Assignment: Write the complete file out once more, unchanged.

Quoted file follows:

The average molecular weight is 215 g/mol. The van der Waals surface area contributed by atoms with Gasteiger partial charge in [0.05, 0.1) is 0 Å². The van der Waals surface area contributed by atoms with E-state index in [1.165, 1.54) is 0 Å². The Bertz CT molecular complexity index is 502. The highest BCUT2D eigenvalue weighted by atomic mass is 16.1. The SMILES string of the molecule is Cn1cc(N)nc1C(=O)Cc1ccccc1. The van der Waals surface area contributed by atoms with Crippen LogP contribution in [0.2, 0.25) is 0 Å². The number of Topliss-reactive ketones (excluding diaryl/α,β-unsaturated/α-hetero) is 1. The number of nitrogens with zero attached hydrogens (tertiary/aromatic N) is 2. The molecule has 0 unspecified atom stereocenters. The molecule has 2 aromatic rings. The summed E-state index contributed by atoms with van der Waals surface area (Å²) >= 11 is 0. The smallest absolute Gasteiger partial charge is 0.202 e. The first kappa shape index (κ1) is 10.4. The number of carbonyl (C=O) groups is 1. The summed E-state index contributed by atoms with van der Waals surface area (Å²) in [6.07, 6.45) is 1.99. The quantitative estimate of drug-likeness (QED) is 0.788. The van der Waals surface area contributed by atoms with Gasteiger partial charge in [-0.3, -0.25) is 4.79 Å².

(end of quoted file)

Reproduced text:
The average molecular weight is 215 g/mol. The van der Waals surface area contributed by atoms with Gasteiger partial charge in [0.05, 0.1) is 0 Å². The van der Waals surface area contributed by atoms with E-state index in [1.165, 1.54) is 0 Å². The Bertz CT molecular complexity index is 502. The highest BCUT2D eigenvalue weighted by atomic mass is 16.1. The SMILES string of the molecule is Cn1cc(N)nc1C(=O)Cc1ccccc1. The van der Waals surface area contributed by atoms with Crippen LogP contribution in [0.2, 0.25) is 0 Å². The number of Topliss-reactive ketones (excluding diaryl/α,β-unsaturated/α-hetero) is 1. The number of nitrogens with zero attached hydrogens (tertiary/aromatic N) is 2. The molecule has 0 unspecified atom stereocenters. The molecule has 2 aromatic rings. The summed E-state index contributed by atoms with van der Waals surface area (Å²) >= 11 is 0. The smallest absolute Gasteiger partial charge is 0.202 e. The first kappa shape index (κ1) is 10.4. The number of carbonyl (C=O) groups is 1. The summed E-state index contributed by atoms with van der Waals surface area (Å²) in [6.07, 6.45) is 1.99. The quantitative estimate of drug-likeness (QED) is 0.788. The van der Waals surface area contributed by atoms with Gasteiger partial charge in [-0.3, -0.25) is 4.79 Å².